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Old Feb 14, 2013, 04:30 PM   #26
MacNut
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Originally Posted by Peace View Post
Waste does not get dumped in the ocean. It goes to holding tanks where it is cleaned and stored until a port of call.

Like I said before it is very illegal to dump waste at sea within the 12 mile mariners limit.

If the ship doesn't have full power those tanks could be overflowing before being cleaned before storage.
So why can't the generators help with the pumping process? What good is unhealthy water on a dead ship as the lights are working.

Where did I say pumped into the ocean?
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Old Feb 14, 2013, 04:31 PM   #27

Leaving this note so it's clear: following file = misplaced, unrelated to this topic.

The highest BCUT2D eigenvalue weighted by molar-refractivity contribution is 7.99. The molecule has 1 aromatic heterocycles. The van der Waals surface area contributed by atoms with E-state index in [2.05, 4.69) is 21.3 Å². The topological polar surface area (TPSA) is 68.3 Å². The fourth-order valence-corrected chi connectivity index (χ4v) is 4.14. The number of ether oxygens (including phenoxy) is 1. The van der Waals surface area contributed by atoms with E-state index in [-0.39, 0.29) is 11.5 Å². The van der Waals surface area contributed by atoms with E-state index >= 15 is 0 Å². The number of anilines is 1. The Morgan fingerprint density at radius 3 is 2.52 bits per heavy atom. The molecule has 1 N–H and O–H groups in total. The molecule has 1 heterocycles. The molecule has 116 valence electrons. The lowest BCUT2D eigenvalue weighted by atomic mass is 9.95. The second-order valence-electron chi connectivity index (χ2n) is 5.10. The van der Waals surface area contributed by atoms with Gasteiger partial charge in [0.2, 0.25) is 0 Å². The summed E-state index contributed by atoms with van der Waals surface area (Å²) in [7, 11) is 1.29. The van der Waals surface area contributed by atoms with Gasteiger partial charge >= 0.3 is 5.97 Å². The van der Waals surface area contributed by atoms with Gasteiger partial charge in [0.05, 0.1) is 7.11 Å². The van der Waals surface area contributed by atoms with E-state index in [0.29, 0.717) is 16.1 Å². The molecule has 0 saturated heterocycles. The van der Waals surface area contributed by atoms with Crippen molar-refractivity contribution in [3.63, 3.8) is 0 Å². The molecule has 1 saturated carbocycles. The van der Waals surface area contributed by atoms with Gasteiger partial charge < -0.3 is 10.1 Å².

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So why can't the generators help with the pumping process? What good is unhealthy water on a dead ship as the lights are working.

Where did I say pumped into the ocean?
Got me. Ask Carnival Cruise lines.

RE: Pumps. sorry MacNut I thought you were talking about pumping it overboard.
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Old Feb 14, 2013, 04:32 PM   #28
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What would be fair compensation then?
I'm not sure, but $500 does not seem like much, especially if people are going to have to replace belongings that have been covered in ****.

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Originally Posted by Peace View Post
If I were on that ship I'd have a lawyer get a class action suit going.
Problem with class actions is that lawyers are going to get a bulk of the settlement in fees.